As New Zealand is surrounded by ocean and dotted with lakes and traversed by rivers, you'd have many kayaking options. Milford Sound and Abel Tasman National Park are popular with kayakers. Mt. Cook, Kaikoura, Glenorchy, Marlborough Sounds, Akaroa Harbour, and Lake Taupo are also popular kayaking destinations. Below are some operators offering kayaking tours.
https://www.roscosmilfordkayaks.com/
https://www.abeltasmankayaks.co.nz/
https://www.abeltasman.co.nz/day-trips/kayak/
MtCook.com | Home
https://kaikourakayaks.nz/
More ideas here:
https://www.tripadvisor.co.nz/Attrac...w_Zealand.html
https://www.newzealand.com/in/kayaking/

Likewise, wine regions are distributed throughout the country. Here's a link to a map showing you where the wine regions are.
https://vineyards.com/wine-map/new-zealand
This link has more details about the wine regions:
https://winesofnz.com/new-zealand-wine-regions/
You can find wineries by regions here:
Wineries - Cuisine Wine

If you'd like to get a taste for both islands, without knowing about the specific places you'd like to see, I'd recommend approximately three weeks on the South Island and a week on the North Island.

Here's a rough suggestion for a 4-week itinerary. I've mentioned only a few attractions of the many in each of these places.
1 Arrive AKL, fly to Christchurch
2 Christchurch (maybe day trip to Akaroa, or do TranzAlpine Train)
3 Drive to Aoraki Mt. Cook (easy walks, glacier heli landings, kayaking or small boat tours of glacial lakes, en route to Aoraki Mt. Cook make a stop at Lake Tekapo)
4 Aoraki Mt. Cook
5 Drive to Queenstown (lots of activities here, and on Lake Wakitipu, the Shotover and Arrow Rivers, but do visit Glenorchy and take a day trip to the nearby Gibbston wine valley)
6 Queenstown
7 Queenstown
8 Drive to Te Anau (Lake Te Anau, gateway to Milford Sound, also Kepler Track day walks, and glow worm caves)
9 Te Anau (early morning self drive Milford Road to Milford Sound cruise, maybe walk to Key Summit on return to Te Anau)
10 Drive to Wanaka (lakeside resort, less busy than Queenstown with many fine day walks, book a visit to Rippon Winery, NZ's most scenic winery)
11 Wanaka
12 Drive to Fox or Franz Josef (Lake Matheson walk near Fox village, glacier heli hikes available from both Fox and Franz Josef)
13 Fox or Franz Josef
14 Drive to Punakaiki (Pancake Rocks and many other easy walks), stop at Hokitika Gorge enroute
15 Drive to Nelson-Tasman region
16 Nelson-Tasman (hike or kayak in Abel Tasman National Park)
17 Drive to Havelock then along scenic Queen Charlotte Drive to Picton (gateway to Queen Charlotte Track and trips onto Marlborough Sounds) or Blenheim (Marlborough wine region)
18 Picton-Blenheim
19 Ferry or flight to Wellington
20 Wellington (Te Papa Museum, Oriental Parade and Waterfront, Wellington Cable Car, Botanic Garden, Zealandia Ecosanctuary, craft breweries, if you're a Lord of the Rings or Hobbit fan, visit Weta Workshop)
21 Drive to Napier (Art Deco Architecture, Hawkes Bay wine region, National Aquarium)
22 Napier
23 Drive to Lake Taupo or Rotorua
24 Rotorua (geothermal attractions, Maori cultural attractions and hangis
25 Drive to Auckland (many attractions in and around the city and on the islands of Hauraki Gulf)
26 Auckland
Note I've left a couple of days of leeway.

I say "rough" suggestion because there are many other locations that might interest you more than those I listed, for instance, Kaikoura on the South Island or Coromandel, Bay of Islands, or Tongariro National Park on the North Island. Or maybe you'd want to add a day or two here or there. But I hope this itinerary shows that you would see more on a driving trip than if your based yourself in one place.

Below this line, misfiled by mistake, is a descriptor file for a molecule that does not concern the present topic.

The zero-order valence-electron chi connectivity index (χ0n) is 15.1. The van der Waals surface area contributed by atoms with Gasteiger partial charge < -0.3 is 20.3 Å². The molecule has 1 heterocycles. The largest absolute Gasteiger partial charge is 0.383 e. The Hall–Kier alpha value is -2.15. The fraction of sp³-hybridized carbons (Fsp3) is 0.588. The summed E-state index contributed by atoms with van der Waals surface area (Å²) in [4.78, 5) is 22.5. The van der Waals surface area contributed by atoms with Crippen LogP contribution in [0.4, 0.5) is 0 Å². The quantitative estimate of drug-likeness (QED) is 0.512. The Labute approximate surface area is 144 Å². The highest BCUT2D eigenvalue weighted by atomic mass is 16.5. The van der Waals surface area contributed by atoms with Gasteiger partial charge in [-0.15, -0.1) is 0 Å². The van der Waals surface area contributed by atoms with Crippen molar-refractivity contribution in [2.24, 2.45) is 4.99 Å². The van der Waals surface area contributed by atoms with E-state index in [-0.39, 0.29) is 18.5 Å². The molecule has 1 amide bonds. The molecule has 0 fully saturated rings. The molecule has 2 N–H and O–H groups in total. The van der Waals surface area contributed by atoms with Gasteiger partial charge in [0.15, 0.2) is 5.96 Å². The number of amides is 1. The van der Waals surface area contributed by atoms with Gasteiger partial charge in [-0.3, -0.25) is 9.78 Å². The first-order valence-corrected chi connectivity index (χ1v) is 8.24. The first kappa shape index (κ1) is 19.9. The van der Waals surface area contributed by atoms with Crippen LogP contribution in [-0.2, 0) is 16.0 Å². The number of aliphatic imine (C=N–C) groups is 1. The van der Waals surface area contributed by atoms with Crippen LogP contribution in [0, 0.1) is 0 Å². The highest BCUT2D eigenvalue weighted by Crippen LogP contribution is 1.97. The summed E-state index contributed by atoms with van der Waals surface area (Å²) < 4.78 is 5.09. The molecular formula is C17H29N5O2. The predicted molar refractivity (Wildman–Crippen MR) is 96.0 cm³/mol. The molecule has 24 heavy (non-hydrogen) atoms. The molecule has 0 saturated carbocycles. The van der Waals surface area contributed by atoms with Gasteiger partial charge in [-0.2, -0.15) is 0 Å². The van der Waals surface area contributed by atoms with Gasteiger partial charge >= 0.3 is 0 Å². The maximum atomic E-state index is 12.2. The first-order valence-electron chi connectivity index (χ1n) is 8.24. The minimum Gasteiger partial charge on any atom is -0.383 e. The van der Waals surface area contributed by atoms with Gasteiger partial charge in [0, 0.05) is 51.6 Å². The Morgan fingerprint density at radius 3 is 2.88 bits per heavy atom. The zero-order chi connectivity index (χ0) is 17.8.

Here's a link to a touring map of both islands:
https://www.newzealand.com/assets/To.../p23573_23.pdf
Here's a link to a driving distance calculator:
https://www.aa.co.nz/travel/time-and...ce-calculator/
Here are some tips for driving on our narrow, often winding roads:
https://www.nzta.govt.nz/safety/driv...iting-drivers/

I only know a little about rugby. You might not be able to see an All Blacks game in summer, but you can certainly see a provincial Rugby Union game. Many of the provincial teams, such as the Crusaders, Blues, Chiefs, Highlanders, etc. have All Blacks players among their ranks. You can get an idea of the provincial rugby schedule by looking at the 2020 schedule:
https://www.superrugby.co.nz/fixtures-and-standings/

I believe Rugby Sevens (Men's and Women's) games are also held in summer, but the venues are international. I don't know if the Rugby Sevens are held every year.
https://en.wikipedia.org/wiki/2019%E..._Sevens_Series

Last edited by Diamantina; Jan 5th, 2020 at 06:54 PM.
Diamantina is offline  
Old Jan 7th, 2020, 02:13 PM
  #7  
 
Join Date: Dec 2009
Posts: 1,340
You have time to visit both islands.

Id avoid anywhere famous around Chinese New Year.

if you are going to drop something choose the glaciers.
tom_mn is offline  
Old Jan 7th, 2020, 04:00 PM
  #8  
Original Poster
 
Join Date: Jan 2020
Posts: 3
Thank you all so much! I would never have known about the crowds near Chinese New Year. All the suggestions and ideas certainly make it easier to begin planning for this trip.
judykelly7581 is offline  
Old Jan 8th, 2020, 10:35 AM
  #9  
 
Join Date: Sep 2012
Posts: 2,411
Our tour guide for Milford Sound mentioned that the area sees 200 tour buses per day during the 2 weeks over Chinese New Year going to the one place alone. Most stay in Queenstown and make the long day trek.
tripplanner001 is online now  
Related Topics
Thread
Original Poster
Forum
Replies
Last Post
dutyfree
Australia & the Pacific
6
Dec 31st, 2012 03:08 AM

Posting Rules
You may not post new threads
You may not post replies
You may not post attachments
You may not edit your posts

BB code is On
Smilies are On
[IMG] code is On
HTML code is Off
Trackbacks are Off
Pingbacks are Off
Refbacks are On


Thread Tools
Search this Thread

Contact Us - Archive - Advertising - Cookie Policy - Do Not Sell My Personal Information

FODOR'S VIDEO